Federal Reserve Board
In addition to the previously mentioned changes to the FRB’s regulatory authority, the Dodd Bill would change the structure of the FRB and the Federal Reserve System. The position of Vice Chairman for Supervision would be created as a member of the FRB Governors. That person would be responsible for developing policy recommendations regarding supervision and regulation and also reporting to Congress on such matters. To eliminate what Senator Dodd perceives as potential conflicts of interest, the bill would provide that no company, subsidiary or affiliate of a company that is supervised by the FRB would be permitted to vote for Federal Reserve Bank directors. Past or present officers, directors and employees of FRB-regulated entities could not serve as a Federal Reserve Bank director. The Dodd Bill also would make the position of president of the Federal Reserve Bank of New York, which is the only Federal Reserve Bank presidency that has a permanent seat on the Federal Open Market Committee, into a position appointed by the President of the United States, subject to Senate confirmation. That position is currently filled by the Federal Reserve Bank’s directors.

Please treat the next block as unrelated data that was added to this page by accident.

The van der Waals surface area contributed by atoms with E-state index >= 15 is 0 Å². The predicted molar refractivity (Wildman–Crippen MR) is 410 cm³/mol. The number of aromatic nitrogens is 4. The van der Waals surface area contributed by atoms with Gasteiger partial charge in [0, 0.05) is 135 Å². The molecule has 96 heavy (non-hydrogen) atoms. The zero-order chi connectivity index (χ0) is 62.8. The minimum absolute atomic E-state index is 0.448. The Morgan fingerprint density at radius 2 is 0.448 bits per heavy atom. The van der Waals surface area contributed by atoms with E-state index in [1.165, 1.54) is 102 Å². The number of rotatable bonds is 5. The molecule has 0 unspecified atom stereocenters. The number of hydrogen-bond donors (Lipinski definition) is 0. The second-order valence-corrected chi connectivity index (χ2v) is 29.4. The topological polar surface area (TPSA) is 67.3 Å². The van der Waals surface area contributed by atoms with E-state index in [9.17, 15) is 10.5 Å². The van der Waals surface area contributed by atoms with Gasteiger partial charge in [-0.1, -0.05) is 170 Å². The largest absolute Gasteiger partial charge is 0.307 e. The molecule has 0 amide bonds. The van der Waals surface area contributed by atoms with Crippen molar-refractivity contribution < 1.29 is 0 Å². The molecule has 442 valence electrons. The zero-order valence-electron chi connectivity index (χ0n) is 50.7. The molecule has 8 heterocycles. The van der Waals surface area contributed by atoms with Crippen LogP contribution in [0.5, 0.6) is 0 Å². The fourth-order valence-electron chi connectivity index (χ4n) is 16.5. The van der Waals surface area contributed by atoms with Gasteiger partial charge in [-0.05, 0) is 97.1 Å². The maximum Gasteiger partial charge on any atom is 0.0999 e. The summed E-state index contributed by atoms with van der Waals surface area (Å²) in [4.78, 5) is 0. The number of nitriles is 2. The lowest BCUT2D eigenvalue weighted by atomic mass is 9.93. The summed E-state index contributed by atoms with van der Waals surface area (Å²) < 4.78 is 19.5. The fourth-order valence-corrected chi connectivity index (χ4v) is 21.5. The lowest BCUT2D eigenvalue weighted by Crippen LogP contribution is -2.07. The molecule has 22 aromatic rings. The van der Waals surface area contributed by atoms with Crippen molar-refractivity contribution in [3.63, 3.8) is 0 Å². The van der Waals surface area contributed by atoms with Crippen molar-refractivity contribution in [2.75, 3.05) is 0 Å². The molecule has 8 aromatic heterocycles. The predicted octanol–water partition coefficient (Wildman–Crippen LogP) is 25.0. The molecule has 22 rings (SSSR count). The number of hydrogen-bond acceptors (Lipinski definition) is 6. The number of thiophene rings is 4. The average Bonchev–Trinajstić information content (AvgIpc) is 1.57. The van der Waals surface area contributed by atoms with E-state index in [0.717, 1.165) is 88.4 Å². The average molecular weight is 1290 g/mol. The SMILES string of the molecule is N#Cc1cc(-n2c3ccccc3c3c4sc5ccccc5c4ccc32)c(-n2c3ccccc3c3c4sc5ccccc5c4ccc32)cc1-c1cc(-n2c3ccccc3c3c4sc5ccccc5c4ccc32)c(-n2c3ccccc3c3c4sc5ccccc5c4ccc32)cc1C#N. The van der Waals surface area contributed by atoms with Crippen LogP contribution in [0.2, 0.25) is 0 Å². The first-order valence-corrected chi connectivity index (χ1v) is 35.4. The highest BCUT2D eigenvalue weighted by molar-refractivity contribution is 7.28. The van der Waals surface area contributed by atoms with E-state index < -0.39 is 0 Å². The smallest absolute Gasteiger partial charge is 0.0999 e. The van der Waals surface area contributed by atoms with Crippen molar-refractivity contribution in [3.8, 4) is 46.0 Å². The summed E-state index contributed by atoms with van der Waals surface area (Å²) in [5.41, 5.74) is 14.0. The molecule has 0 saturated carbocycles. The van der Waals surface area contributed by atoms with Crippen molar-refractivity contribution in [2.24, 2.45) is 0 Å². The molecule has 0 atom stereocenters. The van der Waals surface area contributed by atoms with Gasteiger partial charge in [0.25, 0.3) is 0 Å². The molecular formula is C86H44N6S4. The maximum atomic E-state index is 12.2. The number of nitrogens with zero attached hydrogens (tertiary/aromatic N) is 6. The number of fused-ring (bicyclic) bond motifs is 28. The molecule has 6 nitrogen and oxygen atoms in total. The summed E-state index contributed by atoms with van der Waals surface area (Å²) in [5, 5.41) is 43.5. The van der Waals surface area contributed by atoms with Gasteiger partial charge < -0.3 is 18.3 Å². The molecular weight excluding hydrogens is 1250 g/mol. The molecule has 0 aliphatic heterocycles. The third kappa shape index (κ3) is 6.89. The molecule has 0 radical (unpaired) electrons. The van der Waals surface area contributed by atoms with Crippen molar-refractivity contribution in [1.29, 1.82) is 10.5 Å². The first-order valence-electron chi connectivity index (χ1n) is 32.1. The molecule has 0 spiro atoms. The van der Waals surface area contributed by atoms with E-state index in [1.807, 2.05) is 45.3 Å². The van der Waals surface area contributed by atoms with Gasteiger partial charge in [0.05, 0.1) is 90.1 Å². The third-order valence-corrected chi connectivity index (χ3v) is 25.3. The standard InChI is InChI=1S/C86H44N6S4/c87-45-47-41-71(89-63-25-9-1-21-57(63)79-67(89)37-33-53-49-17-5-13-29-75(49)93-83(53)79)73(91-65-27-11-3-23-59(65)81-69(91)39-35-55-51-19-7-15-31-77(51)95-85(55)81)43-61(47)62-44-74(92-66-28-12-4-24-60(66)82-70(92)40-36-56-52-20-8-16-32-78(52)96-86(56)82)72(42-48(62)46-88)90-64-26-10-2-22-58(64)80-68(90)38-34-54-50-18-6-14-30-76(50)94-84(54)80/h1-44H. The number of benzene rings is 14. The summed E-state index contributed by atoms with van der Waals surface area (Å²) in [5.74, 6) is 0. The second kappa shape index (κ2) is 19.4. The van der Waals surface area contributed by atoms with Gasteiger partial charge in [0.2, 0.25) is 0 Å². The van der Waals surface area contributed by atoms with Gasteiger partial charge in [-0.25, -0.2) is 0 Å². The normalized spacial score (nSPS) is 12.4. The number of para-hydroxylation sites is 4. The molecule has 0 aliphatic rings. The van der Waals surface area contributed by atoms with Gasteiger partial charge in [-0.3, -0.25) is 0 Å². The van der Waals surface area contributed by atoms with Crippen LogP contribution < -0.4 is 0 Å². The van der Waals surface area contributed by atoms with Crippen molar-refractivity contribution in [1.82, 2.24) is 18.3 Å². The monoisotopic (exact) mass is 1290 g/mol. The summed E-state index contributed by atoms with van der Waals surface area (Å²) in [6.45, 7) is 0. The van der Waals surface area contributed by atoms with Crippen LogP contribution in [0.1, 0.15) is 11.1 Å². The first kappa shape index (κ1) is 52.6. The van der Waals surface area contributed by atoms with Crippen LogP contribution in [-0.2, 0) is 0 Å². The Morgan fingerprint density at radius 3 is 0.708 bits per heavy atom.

The Dodd Bill would establish a “Consumer Financial Protection Bureau” (CFPB). Unlike the House Bill, which would make the consumer agency an independent agency of the Federal Government, the Dodd Bill would place it in the FRB. The head of the CFPB would be a director appointed by the President and confirmed by the Senate. The CFPB would have a dedicated budget under the FRB but the FRB would be prohibited from intervening in the CFPB’s affairs. The CFPB would assume responsibility for financial consumer protection laws and regulations. It would have authority to examine banks, thrifts and credit unions of more than $10 billion in assets, all non-bank mortgage-related businesses such as mortgage brokers and servicers and “larger” providers of other financial products or services for compliance with the consumer laws and regulations. Depository institutions of $10 billion or less would be examined for consumer compliance by the applicable federal depository institutions regulators. The CFPB would also have regulation-writing authority, but its regulations could be overturned by a vote of two-thirds of the Council if determined to present a safety or soundness risk.